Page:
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The St. Lawrence Island Famine and Epidemic, 1878-80: A Yupik Narrative in Cultural and Historical Context

Aron L. Crowell and Estelle Oozevaseuk
Arctic Anthropology
Vol. 43, No. 1 (2006), pp. 1-19
Stable URL: http://www.jstor.org/stable/40316652
Page Count: 19
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Since scans are not currently available to screen readers, please contact JSTOR User Support for access. We'll provide a PDF copy for your screen reader.
The St. Lawrence Island Famine and Epidemic, 1878-80: A Yupik Narrative in Cultural and Historical Context
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Abstract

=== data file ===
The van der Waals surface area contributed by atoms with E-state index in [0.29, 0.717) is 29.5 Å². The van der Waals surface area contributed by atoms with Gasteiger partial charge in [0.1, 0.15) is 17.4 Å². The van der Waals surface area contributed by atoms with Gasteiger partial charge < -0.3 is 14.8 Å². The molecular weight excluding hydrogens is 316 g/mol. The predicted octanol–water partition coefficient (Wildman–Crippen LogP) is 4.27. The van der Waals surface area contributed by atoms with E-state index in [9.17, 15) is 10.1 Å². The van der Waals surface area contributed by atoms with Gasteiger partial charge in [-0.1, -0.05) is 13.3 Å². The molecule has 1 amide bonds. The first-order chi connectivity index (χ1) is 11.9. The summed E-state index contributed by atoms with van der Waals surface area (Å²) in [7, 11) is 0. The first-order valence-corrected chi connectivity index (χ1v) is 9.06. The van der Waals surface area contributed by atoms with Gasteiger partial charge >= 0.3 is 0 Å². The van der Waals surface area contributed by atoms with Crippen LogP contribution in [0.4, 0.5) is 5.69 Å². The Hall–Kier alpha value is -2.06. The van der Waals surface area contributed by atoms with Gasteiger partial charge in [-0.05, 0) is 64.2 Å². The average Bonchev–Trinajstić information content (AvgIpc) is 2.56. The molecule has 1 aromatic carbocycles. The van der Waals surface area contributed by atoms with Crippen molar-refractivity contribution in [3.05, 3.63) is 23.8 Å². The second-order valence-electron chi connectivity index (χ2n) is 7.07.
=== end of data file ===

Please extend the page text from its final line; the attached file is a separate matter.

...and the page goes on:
A collaborative study of the Smithsonian Institution's ethnology collections has inspired the narration of Alaska Native oral traditions, including Yupik Elder Estelle Oozevaseuk's re-telling (in 2001) of the story of Kukulek village and the St. Lawrence Island famine and epidemic of 1878-80. The loss of at least 1,000 lives and all but two of the island's villages was a devastating event that is well documented in historical sources and archaeology, as well as multiple Yupik accounts. Yupiget have transmitted memories of extreme weather, bad hunting conditions, and a wave of fatal contagion that swept the island. The Kukulek narrative, with origins traceable to the late nineteenth century, provides a spiritual perspective on the disaster's underlying cause, found in the Kukulek people's disrespect toward the animal beings that sustained them. This paper explores the cultural and historical contexts of this narrative, and contrasts it with Western perspectives.

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